Winner of the 2018 Edwin Ballard Prize awarded by the Center for Advanced Research in Phenomenology
This book develops a unique phenomenology of plurality by introducing Hannah Arendt’s work into current debates taking place in the phenomenological tradition. Loidolt offers a systematic treatment of plurality that unites the fields of phenomenology, political theory, social ontology, and Arendt studies to offer new perspectives on key concepts such as intersubjectivity, selfhood, personhood, sociality, community, and conceptions of the "we." Phenomenology of Plurality is an in-depth, phenomenological analysis of Arendt that represents a viable third way between the "modernist" and "postmodernist" camps in Arendt scholarship. It also introduces a number of political and ethical insights that can be drawn from a phenomenology of plurality. This book will appeal to scholars interested in the topics of plurality and intersubjectivity within phenomenology, existentialism, political philosophy, ethics, and feminist philosophy.
"Sophie Loidolt's book is timely and impressive . . . [It] is a great example of reconstructive critical interpretation that challenges prevailing interpretations and develops anew Arendt's phenomenological approach to political intersubjectivity . . . Loidolt's book offers one of the most original and compelling interpretations of Arendt's philosophical thinking in recent decades. Readers approaching it in a philosophical spirit will be rewarded with a rich understanding of Arendt's work as a political phenomenology that can still teach us much about the 'human condition' today." – Notre Dame Philosophical Reviews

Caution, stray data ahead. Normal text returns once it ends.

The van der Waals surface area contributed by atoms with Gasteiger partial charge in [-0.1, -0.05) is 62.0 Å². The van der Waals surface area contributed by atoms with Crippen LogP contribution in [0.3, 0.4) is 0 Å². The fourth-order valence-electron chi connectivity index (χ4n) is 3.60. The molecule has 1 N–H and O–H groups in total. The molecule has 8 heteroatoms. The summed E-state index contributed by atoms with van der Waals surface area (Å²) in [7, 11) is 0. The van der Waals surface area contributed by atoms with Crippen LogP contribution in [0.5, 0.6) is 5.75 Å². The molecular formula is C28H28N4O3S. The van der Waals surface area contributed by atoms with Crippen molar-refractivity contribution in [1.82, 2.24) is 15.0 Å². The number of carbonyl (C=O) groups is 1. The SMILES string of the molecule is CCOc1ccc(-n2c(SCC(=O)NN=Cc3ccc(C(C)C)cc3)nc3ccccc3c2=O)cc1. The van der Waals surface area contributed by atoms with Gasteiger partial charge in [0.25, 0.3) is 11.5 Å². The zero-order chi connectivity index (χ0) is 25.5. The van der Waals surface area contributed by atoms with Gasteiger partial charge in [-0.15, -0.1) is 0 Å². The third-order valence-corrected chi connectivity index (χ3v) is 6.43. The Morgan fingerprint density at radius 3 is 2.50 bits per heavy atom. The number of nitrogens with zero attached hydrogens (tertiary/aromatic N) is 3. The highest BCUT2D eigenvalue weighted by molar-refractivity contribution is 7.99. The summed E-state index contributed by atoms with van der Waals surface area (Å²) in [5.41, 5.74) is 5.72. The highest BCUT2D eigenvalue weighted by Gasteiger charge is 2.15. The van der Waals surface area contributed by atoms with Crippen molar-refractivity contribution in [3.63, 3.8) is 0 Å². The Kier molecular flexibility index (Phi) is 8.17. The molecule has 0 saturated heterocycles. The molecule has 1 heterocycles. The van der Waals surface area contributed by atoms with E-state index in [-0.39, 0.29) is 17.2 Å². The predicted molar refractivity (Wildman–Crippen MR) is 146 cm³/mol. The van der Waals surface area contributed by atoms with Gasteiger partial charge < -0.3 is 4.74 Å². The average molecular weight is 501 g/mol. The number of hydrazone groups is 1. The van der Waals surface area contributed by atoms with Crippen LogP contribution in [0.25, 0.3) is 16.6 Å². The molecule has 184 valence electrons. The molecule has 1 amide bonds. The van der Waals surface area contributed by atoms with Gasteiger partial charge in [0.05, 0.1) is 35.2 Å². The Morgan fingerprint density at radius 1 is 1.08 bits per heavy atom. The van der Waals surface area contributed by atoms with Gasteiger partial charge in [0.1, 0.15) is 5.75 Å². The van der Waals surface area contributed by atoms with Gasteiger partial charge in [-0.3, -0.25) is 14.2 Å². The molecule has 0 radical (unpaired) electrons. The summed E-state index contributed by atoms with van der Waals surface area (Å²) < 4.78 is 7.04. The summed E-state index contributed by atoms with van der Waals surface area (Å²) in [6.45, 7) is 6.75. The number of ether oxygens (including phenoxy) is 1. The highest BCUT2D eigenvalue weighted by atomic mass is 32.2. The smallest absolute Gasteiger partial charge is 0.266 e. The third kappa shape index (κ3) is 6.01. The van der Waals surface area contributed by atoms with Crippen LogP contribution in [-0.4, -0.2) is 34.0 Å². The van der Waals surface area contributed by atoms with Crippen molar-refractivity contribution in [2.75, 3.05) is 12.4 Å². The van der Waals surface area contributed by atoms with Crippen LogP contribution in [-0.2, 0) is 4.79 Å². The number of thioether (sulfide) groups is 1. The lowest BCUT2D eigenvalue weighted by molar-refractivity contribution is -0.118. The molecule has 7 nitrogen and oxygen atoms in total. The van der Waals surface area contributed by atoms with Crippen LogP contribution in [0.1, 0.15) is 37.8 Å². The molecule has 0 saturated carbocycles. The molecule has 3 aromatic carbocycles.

"A book analyzing Hannah Arendt’s phenomenological background thoroughly is long overdue . . . Many texts within Arendt-scholarship simply adopt Arendt’s language—often full of beautiful and meaningful expressions—without supplying a deeper analysis of its content and context. This is not the case with Sophie Loidolt’s book. She does not just ‘talk the talk’, she also delves deep into the meaning of Arendt’s language. Loidolt’s expertise in phenomenology allows her to achieve this goal, which also contributes to the achievement of her broader aim to familiarize both phenomenologists with Arendt and Arendtian scholars with foundations of phenomenology . . . Due to its comprehensiveness and the depth of Loidolt’s analysis, the book has great potential, not only to inspire a new, phenomenologically-oriented appreciation of Arendt’s work but also to become a crucial contribution to Arendt scholarship." – Phenomenological Reviews
Part I: Transforming Phenomenology: Plurality and the Political
1 The Emergence of Plurality
2 Pluralizing and Politicizing Basic Phenomenological Concepts
3 Arendt’s Phenomenological Methodology
Part II: Actualizing Plurality: The We, the Other, and the Self in Political Intersubjectivity
4 Plurality as political intersubjectivity
5 Actualizing a plural "we"
6 A political ethics of actualized plurality
Routledge Research in Phenomenology publishes volumes that relate phenomenological arguments and ideas to a broader range of current philosophical problems. It also offers more historically informed studies of themes and figures from the phenomenological tradition, with the aim to be a rich resource of new ideas and approaches that promise to enliven contemporary debates. Clearly written and rigorously argued, these books ensure accessibility to a broad philosophical audience and to theorists working in other disciplines.